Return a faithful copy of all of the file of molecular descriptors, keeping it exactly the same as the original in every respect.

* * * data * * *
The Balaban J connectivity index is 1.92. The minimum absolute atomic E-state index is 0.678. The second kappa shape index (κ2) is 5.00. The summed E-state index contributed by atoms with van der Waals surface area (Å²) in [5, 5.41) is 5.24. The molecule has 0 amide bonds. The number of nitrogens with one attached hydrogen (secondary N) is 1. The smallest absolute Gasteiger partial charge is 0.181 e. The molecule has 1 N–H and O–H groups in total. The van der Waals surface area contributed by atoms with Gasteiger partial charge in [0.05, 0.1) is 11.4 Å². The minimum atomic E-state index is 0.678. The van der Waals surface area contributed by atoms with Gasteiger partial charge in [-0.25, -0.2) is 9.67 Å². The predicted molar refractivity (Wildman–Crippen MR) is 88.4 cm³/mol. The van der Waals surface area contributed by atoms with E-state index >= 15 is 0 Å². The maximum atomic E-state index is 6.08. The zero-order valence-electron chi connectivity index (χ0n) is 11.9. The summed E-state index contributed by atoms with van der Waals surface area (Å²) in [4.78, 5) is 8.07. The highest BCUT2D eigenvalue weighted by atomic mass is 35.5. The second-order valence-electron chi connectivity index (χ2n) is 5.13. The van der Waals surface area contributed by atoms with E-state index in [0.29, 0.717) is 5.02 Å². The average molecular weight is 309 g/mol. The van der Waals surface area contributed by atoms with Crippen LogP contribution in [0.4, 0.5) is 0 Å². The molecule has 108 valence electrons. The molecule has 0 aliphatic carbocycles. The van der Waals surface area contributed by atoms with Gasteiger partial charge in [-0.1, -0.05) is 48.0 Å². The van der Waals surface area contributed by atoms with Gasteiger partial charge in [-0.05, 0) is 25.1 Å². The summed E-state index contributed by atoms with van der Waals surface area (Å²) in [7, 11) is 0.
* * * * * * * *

The Balaban J connectivity index is 1.92. The minimum absolute atomic E-state index is 0.678. The second kappa shape index (κ2) is 5.00. The summed E-state index contributed by atoms with van der Waals surface area (Å²) in [5, 5.41) is 5.24. The molecule has 0 amide bonds. The number of nitrogens with one attached hydrogen (secondary N) is 1. The smallest absolute Gasteiger partial charge is 0.181 e. The molecule has 1 N–H and O–H groups in total. The van der Waals surface area contributed by atoms with Gasteiger partial charge in [0.05, 0.1) is 11.4 Å². The minimum atomic E-state index is 0.678. The van der Waals surface area contributed by atoms with Gasteiger partial charge in [-0.25, -0.2) is 9.67 Å². The predicted molar refractivity (Wildman–Crippen MR) is 88.4 cm³/mol. The van der Waals surface area contributed by atoms with E-state index >= 15 is 0 Å². The maximum atomic E-state index is 6.08. The zero-order valence-electron chi connectivity index (χ0n) is 11.9. The summed E-state index contributed by atoms with van der Waals surface area (Å²) in [4.78, 5) is 8.07. The highest BCUT2D eigenvalue weighted by atomic mass is 35.5. The second-order valence-electron chi connectivity index (χ2n) is 5.13. The van der Waals surface area contributed by atoms with E-state index in [0.29, 0.717) is 5.02 Å². The average molecular weight is 309 g/mol. The van der Waals surface area contributed by atoms with Crippen LogP contribution in [0.4, 0.5) is 0 Å². The molecule has 108 valence electrons. The molecule has 0 aliphatic carbocycles. The van der Waals surface area contributed by atoms with Gasteiger partial charge in [-0.1, -0.05) is 48.0 Å². The van der Waals surface area contributed by atoms with Gasteiger partial charge in [-0.05, 0) is 25.1 Å². The summed E-state index contributed by atoms with van der Waals surface area (Å²) in [7, 11) is 0.